Contrast the idea that creating a tiny room all closed in would make history as part of the modernist movement with the open plans that our kitchens have today. Contrast the assigned food storage containers with the many and varied food packages that require adjustable pantry storage for our personalized food preparation and eating habits.
Contrast the concept of no cold food storage with our many, multiple and flexible refrigerators today. Contrast those little food storage cubbies at floor level with the treasured children of today playing on the kitchen floor. And contrast the overall space given to the kitchen with our super-sized kitchens today. In fact, many walk-in pantries today are bigger than this tiny kitchen!
Still, this kitchen is efficient, and in that efficiency, there's a lesson to be learned!
It seems that food prep habits have changed and in many cases been streamlined, but the basic steps have not. It’s hard to imagine that one person cooked from scratch to make meals in that tiny space while today, with all the wonders of technology and beautifully expanded space, we do take-out or use the speed cook oven. The concepts of good lighting, flexibility in work surface heights and warming “drawers” that were added then are still critical to good kitchen design, and thankfully, the options have advanced.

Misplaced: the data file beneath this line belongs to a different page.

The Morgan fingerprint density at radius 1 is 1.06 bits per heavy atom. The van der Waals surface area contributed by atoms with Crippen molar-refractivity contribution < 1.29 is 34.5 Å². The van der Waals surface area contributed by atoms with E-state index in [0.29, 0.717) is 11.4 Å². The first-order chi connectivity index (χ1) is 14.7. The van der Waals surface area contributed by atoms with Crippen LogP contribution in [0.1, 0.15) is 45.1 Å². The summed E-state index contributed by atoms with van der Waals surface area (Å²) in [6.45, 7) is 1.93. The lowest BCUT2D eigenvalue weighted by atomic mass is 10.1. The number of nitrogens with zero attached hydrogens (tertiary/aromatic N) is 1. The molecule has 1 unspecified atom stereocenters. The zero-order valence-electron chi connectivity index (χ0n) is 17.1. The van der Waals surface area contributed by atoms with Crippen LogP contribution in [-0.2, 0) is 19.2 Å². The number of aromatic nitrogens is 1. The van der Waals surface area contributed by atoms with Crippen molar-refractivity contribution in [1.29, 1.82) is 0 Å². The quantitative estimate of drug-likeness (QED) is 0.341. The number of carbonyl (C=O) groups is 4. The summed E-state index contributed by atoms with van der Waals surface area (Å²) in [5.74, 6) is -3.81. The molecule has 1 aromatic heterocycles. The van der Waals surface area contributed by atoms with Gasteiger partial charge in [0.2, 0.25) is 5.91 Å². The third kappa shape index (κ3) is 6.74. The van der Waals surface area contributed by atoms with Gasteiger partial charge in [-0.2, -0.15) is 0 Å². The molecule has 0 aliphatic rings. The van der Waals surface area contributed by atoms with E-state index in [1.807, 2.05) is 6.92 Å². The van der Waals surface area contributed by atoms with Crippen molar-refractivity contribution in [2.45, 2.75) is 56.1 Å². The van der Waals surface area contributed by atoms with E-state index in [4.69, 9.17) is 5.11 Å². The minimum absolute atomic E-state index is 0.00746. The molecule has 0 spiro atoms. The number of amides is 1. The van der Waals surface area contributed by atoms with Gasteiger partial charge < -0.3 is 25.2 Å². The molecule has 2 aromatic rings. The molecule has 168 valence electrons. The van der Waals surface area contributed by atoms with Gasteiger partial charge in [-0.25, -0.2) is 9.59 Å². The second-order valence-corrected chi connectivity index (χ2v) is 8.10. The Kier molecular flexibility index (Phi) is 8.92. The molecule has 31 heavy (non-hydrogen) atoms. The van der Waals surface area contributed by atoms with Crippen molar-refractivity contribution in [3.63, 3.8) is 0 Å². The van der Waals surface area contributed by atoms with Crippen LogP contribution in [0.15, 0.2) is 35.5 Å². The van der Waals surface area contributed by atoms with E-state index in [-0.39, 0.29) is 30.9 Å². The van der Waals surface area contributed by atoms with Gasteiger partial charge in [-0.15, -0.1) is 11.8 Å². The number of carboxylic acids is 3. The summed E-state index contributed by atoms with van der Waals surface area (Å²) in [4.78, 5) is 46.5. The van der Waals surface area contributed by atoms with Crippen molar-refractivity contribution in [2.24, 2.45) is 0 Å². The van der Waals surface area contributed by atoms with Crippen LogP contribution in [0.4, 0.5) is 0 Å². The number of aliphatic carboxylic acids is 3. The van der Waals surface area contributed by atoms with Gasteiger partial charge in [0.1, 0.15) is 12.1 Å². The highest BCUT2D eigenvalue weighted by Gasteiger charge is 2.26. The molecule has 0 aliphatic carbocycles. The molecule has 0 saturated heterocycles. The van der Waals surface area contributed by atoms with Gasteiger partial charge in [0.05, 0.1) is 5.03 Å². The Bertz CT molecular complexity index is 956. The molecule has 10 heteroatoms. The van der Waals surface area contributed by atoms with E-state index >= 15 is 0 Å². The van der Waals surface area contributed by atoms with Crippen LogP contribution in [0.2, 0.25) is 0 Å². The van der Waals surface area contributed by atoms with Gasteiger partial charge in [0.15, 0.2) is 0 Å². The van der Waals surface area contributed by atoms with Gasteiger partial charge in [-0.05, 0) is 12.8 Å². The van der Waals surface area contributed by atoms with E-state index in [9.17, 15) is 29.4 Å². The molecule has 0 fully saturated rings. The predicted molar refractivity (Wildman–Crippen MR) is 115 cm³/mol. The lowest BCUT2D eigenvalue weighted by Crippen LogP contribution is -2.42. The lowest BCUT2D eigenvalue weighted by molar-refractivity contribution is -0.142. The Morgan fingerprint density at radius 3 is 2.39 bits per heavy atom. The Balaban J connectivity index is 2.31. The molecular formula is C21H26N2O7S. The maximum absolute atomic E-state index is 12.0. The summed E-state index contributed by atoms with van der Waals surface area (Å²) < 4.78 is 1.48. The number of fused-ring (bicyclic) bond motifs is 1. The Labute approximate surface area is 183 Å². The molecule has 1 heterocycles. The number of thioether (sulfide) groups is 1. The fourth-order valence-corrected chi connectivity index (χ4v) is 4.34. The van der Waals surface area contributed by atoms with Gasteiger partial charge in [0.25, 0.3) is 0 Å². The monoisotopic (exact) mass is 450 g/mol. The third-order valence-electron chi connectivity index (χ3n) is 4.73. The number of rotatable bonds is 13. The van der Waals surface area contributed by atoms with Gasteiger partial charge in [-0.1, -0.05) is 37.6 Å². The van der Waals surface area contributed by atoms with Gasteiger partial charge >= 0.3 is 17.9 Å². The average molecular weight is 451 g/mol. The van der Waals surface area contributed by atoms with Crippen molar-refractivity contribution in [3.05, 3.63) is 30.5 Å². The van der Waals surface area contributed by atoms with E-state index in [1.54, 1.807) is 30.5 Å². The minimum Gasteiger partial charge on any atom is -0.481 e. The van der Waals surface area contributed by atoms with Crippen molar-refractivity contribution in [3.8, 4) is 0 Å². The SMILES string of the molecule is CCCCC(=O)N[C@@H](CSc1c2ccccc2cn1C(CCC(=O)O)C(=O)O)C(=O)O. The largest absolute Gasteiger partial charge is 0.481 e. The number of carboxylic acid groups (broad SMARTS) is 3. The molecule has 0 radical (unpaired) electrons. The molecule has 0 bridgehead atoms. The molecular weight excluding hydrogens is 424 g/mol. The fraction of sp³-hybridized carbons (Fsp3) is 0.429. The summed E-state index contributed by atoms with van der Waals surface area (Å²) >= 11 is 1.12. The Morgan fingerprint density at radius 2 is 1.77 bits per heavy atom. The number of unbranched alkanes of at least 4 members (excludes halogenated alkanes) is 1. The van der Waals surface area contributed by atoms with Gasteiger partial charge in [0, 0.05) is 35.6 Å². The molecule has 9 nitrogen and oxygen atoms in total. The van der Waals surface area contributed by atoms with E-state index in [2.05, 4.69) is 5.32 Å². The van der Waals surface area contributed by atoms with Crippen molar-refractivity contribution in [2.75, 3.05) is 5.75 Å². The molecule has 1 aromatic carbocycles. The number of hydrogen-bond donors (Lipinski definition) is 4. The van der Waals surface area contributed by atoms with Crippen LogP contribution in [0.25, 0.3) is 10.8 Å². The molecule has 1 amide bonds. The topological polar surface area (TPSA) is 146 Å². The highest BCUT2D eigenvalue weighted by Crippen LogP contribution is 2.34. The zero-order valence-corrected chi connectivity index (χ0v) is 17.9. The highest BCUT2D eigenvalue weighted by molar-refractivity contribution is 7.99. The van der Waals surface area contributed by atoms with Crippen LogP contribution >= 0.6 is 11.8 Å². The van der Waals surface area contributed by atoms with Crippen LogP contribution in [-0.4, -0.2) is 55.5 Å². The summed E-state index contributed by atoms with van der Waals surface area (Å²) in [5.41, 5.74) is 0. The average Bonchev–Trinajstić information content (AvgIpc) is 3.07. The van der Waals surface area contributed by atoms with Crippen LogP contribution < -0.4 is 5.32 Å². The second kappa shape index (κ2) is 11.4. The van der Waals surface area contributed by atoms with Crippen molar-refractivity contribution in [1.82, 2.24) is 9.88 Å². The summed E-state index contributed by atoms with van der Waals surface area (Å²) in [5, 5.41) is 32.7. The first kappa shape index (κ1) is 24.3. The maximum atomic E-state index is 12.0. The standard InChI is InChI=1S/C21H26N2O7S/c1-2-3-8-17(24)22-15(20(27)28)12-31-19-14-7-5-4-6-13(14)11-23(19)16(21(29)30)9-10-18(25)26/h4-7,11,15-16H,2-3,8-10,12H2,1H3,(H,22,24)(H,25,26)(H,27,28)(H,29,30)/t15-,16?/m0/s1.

We’ve gone from making our own to prepackaged foods and our storage has adjusted. We’ve changed from one cook to many and our zones have multiplied. We’ve even planned play storage for the little ones where once the food was stored in cubbies.
This may seem like just a nice story, and you might be wondering what we can learn from this or what can you do differently because of this information. As one dear friend and kitchen designer, Lorey Cavanaugh, remarked, “It’s amazing how many people today plan kitchens without regard for basic function, but instead as a place to include a coveted appliance or a look that works, even if the space does not.”
Another friend, architect Hayden McKay, pointed out that this kitchen is larger than many New York apartment kitchens, including hers. I’d say that as we experience the current downsizing of our homes, while the Frankfurt kitchen does not exactly fit the way we live today, it certainly deserves our respect for lasting 80 years and for fitting so much function in such a small space. And, it may just have some concepts to help us stay focused on function as we assess needs and develop programs with our kitchen clients.